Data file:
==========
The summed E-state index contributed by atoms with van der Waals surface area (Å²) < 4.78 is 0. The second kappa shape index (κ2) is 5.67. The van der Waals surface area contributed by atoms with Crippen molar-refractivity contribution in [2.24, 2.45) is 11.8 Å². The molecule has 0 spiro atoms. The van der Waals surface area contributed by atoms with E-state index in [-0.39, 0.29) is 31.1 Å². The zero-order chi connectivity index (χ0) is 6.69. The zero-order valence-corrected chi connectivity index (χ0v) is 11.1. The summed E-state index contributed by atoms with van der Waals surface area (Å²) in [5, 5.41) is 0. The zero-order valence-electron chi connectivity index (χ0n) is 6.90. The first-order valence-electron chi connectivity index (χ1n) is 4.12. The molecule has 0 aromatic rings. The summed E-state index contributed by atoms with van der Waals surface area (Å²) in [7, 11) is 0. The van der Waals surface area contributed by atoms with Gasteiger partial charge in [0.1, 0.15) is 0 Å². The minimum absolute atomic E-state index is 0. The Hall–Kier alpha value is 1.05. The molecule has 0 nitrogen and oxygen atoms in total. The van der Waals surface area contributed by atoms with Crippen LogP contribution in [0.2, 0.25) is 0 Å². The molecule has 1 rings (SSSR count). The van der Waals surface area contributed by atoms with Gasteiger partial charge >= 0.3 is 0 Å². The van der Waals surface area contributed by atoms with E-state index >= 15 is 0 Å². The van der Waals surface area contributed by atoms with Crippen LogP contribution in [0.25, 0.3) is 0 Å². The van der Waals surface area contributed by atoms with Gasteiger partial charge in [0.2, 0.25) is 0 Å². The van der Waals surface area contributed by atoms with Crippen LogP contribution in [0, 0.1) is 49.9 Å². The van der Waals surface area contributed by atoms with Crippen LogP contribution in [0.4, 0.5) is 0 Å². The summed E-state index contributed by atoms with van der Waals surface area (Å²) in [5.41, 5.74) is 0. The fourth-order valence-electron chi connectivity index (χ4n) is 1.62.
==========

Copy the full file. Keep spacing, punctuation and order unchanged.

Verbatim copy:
The summed E-state index contributed by atoms with van der Waals surface area (Å²) < 4.78 is 0. The second kappa shape index (κ2) is 5.67. The van der Waals surface area contributed by atoms with Crippen molar-refractivity contribution in [2.24, 2.45) is 11.8 Å². The molecule has 0 spiro atoms. The van der Waals surface area contributed by atoms with E-state index in [-0.39, 0.29) is 31.1 Å². The zero-order chi connectivity index (χ0) is 6.69. The zero-order valence-corrected chi connectivity index (χ0v) is 11.1. The summed E-state index contributed by atoms with van der Waals surface area (Å²) in [5, 5.41) is 0. The zero-order valence-electron chi connectivity index (χ0n) is 6.90. The first-order valence-electron chi connectivity index (χ1n) is 4.12. The molecule has 0 aromatic rings. The summed E-state index contributed by atoms with van der Waals surface area (Å²) in [7, 11) is 0. The van der Waals surface area contributed by atoms with Gasteiger partial charge in [0.1, 0.15) is 0 Å². The minimum absolute atomic E-state index is 0. The Hall–Kier alpha value is 1.05. The molecule has 0 nitrogen and oxygen atoms in total. The van der Waals surface area contributed by atoms with Crippen LogP contribution in [0.2, 0.25) is 0 Å². The molecule has 1 rings (SSSR count). The van der Waals surface area contributed by atoms with Gasteiger partial charge >= 0.3 is 0 Å². The van der Waals surface area contributed by atoms with E-state index >= 15 is 0 Å². The van der Waals surface area contributed by atoms with Crippen LogP contribution in [0.25, 0.3) is 0 Å². The van der Waals surface area contributed by atoms with Gasteiger partial charge in [0.2, 0.25) is 0 Å². The van der Waals surface area contributed by atoms with Crippen LogP contribution in [0, 0.1) is 49.9 Å². The van der Waals surface area contributed by atoms with Crippen LogP contribution in [0.4, 0.5) is 0 Å². The summed E-state index contributed by atoms with van der Waals surface area (Å²) in [5.41, 5.74) is 0. The fourth-order valence-electron chi connectivity index (χ4n) is 1.62.